Occasionally, you enter an area where things are not so cheery, and which are not populated with charming and aloof characters. For instance, one area drops you into a staticy black and white suburb, and your broom is unexpectedly replaced with a sword, meaning that you’re likely to kill the first person you try to talk to. There are shadowy creatures haunting the area as well, which will lead to your fast demise if they manage to get a hold of you. Exploring the houses reveals some regular folks within who are able to speak with you, but their tales are not happy ones.

Dungeon and enemy designs add some variety, starting the player in traditional dungeon environments before sending him into more interesting areas like a maze with invincible creeping ghouls, a hotel populated by rats and roaches that can be used to manipulate switches, and a couple of segmented dungeons with multiple entrances. Each area has its own unique feel, with visual effects altering the landscape (and even the player character) to change the overall mood, which is further supported by the ambient musical themes.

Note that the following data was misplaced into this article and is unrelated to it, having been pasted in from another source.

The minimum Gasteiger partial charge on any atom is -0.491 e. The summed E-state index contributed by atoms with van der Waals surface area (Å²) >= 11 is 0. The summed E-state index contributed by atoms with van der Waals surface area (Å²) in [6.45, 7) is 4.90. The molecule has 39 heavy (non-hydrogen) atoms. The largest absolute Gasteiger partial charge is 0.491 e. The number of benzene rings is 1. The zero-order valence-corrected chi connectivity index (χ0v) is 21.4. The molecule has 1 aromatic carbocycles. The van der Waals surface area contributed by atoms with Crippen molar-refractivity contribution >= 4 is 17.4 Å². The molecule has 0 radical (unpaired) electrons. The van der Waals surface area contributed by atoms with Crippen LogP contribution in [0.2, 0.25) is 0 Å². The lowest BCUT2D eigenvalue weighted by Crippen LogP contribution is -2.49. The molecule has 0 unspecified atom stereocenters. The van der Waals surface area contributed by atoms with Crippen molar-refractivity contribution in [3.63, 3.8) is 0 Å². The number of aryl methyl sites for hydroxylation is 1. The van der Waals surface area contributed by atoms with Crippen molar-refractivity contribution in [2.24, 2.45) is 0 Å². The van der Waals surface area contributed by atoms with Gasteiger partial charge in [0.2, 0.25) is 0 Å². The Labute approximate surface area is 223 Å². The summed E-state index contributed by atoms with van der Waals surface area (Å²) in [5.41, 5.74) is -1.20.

Often, you are given very little direction as to where you need to go to continue your quest, leaving you to explore the world and discover things on your own. In some cases, progress is blocked by a gate or some other thing, but the world becomes less and less restrictive as you get further along. By the halfway point, you are essentially free to explore any location and tackle dungeons in any order you like. And once you do finish the game, there is additional content to be had for intrepid explorers, with new cards to be found, odd characters to meet, and unique objects to uncover.

Anodyne was created by Sean Hogan and Jonathan Kittaka, under the unofficial company name Analgesic Productions (analgesic is a synonym for anodyne). Sean focused on programming, audio, and level design, while Jon focused on writing and art. Both were students during the time of the game’s development, and this was their first commercial release.

Following Anodyne, the team developed Even the Ocean, a narrative platforming adventure with a universe founded upon light and dark energy. This energy can be absorbed by Aliph, a power plant technician that serves as the game's protagonist, with light energy allowing her to jump higher, and dark energy increasing her speed and allowing her to jump farther. Aliph must keep these forces balanced, however, as too much of either type of energy will kill her. For a detailed look at the game, check our coverage here.